Disgraced rock star Gary Glitter paid more than £2,000 to the families of two under-age Vietnamese girls he is accused of sexually abusing, it emerged today.
Glitter gave £1,100 each to the families of the 11 and 12-year-old girls he allegedly had sex with, his lawyer said.
It could mean he receives a lighter sentence if the case goes to court.
The payments are equivalent to around three times the average annual wage in the south-east Asian country.
The families, who were paid two weeks ago in US dollars, had originally asked for £5,600 and £3,000. Last week both wrote letters to the court asking for the case against the 70s' star to be dropped.
"If we pay the money for the two families, when this case goes to court, maybe Mr Gary will receive a lighter penalty," Glitter's attorney Le Thanh Kinh said.
"After receiving the money, they informed the investigation bureau that they don't want to go to court and they want to drop the case."
Prosecutors in Vietnam said the money would have no bearing on whether the case goes to trial.
However, the court could consider it as a form of compensation during the sentencing phase, deputy provincial chief prosecutor Nguyen Van Xung said.
"It will not affect the investigation and the trial process, but the court may consider it as one factor to lessen the sentence," he explained.
Glitter, 61, whose real name is Paul Gadd, was arrested last month at Tan Son Nhat International Airport in Ho Chi Minh City as he tried to flee Vietnam.
He had left his rented home in the southern resort of Vung Tau amid allegations about his relationships with two teenage girls.
Glitter, whose real name is Paul Gadd, was taken back to Vung Tau for further investigation by the police and has been detained in a regional prison on suspicion of engaging in obscene acts with a child - a charge punishable by up to 12 years in prison.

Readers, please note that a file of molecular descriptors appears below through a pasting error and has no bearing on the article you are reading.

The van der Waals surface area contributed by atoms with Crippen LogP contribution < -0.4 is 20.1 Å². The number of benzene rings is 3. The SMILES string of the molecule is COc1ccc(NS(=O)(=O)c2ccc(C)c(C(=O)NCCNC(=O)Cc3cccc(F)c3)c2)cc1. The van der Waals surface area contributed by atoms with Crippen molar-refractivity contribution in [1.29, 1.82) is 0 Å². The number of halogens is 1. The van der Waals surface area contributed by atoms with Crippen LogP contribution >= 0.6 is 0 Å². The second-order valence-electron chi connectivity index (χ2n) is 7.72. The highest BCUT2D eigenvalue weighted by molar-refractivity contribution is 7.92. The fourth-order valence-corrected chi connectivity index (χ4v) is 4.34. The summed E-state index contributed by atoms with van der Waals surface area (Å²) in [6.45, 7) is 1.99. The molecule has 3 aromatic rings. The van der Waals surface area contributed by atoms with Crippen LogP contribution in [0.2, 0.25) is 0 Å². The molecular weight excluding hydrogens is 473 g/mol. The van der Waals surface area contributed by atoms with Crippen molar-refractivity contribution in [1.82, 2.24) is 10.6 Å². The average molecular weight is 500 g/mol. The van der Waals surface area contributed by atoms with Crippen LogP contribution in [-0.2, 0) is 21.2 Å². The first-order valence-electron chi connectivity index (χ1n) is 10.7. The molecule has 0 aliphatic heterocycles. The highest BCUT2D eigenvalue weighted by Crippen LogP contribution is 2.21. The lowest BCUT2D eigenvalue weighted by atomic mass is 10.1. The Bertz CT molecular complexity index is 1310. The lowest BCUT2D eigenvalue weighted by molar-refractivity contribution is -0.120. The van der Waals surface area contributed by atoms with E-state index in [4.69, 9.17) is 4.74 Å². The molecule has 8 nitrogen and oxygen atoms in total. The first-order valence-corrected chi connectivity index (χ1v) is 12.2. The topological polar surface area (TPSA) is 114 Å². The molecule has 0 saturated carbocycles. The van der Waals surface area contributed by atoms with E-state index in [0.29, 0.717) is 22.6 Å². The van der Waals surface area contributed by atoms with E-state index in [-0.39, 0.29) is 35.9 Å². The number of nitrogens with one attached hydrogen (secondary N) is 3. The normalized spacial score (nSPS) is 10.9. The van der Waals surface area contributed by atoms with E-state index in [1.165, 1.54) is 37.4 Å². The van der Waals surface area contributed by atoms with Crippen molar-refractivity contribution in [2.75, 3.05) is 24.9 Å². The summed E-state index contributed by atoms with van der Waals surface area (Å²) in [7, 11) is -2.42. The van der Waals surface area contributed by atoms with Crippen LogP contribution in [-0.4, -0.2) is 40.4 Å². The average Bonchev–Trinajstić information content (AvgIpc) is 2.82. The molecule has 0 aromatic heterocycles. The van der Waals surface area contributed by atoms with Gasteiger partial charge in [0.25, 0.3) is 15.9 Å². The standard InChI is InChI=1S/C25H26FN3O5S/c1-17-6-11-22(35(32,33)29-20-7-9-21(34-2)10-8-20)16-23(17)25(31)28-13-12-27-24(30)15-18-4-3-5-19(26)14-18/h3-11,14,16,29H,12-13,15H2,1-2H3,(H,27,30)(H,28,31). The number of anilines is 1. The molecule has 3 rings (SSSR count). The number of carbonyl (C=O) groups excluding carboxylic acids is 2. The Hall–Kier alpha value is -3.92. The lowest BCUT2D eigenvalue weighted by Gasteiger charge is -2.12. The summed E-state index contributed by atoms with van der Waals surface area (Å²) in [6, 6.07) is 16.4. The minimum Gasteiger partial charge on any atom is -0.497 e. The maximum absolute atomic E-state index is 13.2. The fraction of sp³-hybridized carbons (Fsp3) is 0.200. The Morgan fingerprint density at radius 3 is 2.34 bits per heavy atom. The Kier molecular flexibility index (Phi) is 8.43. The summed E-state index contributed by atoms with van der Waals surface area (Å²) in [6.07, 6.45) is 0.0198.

Police completed their investigation into the case this week and handed over their conclusions to Glitter and Kinh today.
Prosecutors have said they are likely to charge Glitter with engaging in lewd acts with a child, saying there is not enough evidence to prove the more serious crime of child rape, which carries a maximum penalty of death by firing squad.
"The crime of obscene acts with a child is obvious," Nguyen Van Xung said. "We hope to have the final decision in less than a month."
The two girls reportedly told police that they had sex with the former glam rocker at his rented seaside house in Vung Tau.
However, police investigators said there was not enough evidence to press the child rape charge against Glitter since medical tests showed the girls did not have sexual intercourse.
Glitter won fame as a flamboyant glam rocker in the 1970s. He was convicted in Britain in 1999 of possessing child pornography and served half of a four-month jail term before being released.
He later went to Cambodia and was permanently expelled in 2002, but Cambodian officials did not specify any crime or file charges.